NBA lets some fans stream a live game's final quarter for 99 cents
- The NBA appears to be testing a new streaming service to let fans watch the fourth quarter of a live game for just 99 cents, according to a report from The Verge showing a tweet from Vasu Kulkarni, founder of sports analytics platform Krossover, with screenshot of an NBA app notification saying he could stream the end of the Miami Heat-Oklahoma City Thunder game for less than $1.
- NBA commissioner Adam Silver has hinted at a similar concept multiple times in the past, The Verge reported, and said he wants the league's broadcast to more closely resemble Twitch, Amazon's platform for live gaming that integrates stats and online chatter from viewers alongside sports videos.
- The NBA offers other streaming options, including the League Pass, which is a season-long, full-league package. NBA Digital, a partnership between the league and Turner, also offers cheaper subscriptions, including team-specific options and the ability to stream individual games.
Creating content strategies around micro-transactions also highlights how sports leagues might adapt to fans' changing viewing habits. Giving fans access to the most exciting part of the game — the fourth quarter — plays into their growing preference for seeking out online sports highlights, interviews and bloopers. Instead of watching a full live televised game, viewers are increasingly choosing to watch on their own terms, which often means using multiple screens, social media or online streaming platforms. Watch time of sports highlights on YouTube increased 80% over the past year, a Google analysis of sports content on YouTube found. Giving fans access to the fourth quarter could also entice more pay TV subscribers to switch from traditional sports network packages and opt for digital alternatives. Among sports fans, 81% remain pay TV subscribers, but, of that number, 82% said they would trim or cut the cord entirely if not for live sports. They also said they would be willing to pay up to $23 per month for unlimited live sports on any platform, a PwC survey from December 2017 found.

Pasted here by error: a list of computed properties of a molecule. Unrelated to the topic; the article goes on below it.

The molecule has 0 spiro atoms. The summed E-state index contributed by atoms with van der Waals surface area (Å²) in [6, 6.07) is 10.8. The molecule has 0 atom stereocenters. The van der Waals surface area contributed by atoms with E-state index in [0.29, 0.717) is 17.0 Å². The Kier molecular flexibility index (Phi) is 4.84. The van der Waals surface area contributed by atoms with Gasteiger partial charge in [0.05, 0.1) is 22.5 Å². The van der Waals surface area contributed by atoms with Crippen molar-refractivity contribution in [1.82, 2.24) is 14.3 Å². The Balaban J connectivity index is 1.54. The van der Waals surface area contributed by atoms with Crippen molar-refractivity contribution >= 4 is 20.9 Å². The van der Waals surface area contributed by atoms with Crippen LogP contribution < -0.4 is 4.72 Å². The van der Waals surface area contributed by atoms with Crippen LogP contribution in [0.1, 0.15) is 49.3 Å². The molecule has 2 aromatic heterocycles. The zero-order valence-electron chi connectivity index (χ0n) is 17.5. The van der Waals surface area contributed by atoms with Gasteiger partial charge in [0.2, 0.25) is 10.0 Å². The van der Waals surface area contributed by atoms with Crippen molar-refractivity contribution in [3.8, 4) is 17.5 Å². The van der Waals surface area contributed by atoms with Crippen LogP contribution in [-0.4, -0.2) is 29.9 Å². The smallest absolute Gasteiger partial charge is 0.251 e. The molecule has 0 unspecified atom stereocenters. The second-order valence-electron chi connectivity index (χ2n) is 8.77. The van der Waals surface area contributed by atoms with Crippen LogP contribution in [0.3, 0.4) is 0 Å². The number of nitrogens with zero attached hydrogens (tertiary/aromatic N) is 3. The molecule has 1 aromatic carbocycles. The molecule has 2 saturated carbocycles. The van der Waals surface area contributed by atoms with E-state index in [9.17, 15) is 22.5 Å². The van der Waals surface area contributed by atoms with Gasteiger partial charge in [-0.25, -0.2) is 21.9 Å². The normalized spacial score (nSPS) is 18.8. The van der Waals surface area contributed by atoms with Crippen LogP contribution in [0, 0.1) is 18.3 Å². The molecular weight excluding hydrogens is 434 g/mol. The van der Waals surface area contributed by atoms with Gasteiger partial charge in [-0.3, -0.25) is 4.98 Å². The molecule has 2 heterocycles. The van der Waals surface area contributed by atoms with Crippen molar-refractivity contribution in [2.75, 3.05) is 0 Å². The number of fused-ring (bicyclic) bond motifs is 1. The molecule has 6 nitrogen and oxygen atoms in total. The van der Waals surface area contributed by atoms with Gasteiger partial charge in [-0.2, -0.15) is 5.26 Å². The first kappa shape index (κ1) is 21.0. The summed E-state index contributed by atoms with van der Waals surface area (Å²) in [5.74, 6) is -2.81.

While details are limited on the 99-cent streaming service, including whether it features ads, giving access to parts of games through micro-transactions could turn into a moneymaker for the league similar to how Twitch makes money, even if the strategy cuts into the NBA's own profits from larger subscription packages. Sports fans may more easily fork over the 99 cents to view the last quarter of action in a game, especially if the score is close or it's an important game.
If enough fans tune into this low-cost way to stream parts of games, the strategy could collectively cut down on the rate of game pirating, which strips broadcasters of missed opportunities for ad spots and revenue.
Social media platforms are also experimenting with live streaming sports as a way to reach younger fans that often prefer to watch on mobile devices while on the go or alongside interactive content. Facebook recently secured the exclusive national video rights from Major League Baseball to stream 25 games via Facebook Watch. The games, produced by the MLB Network to ensure TV-level quality, will air on weekday afternoons and will include in-game elements that allow for watching, sharing and interacting on Facebook. The social network is also experimenting with new Watch ad formats to offer marketers around the games.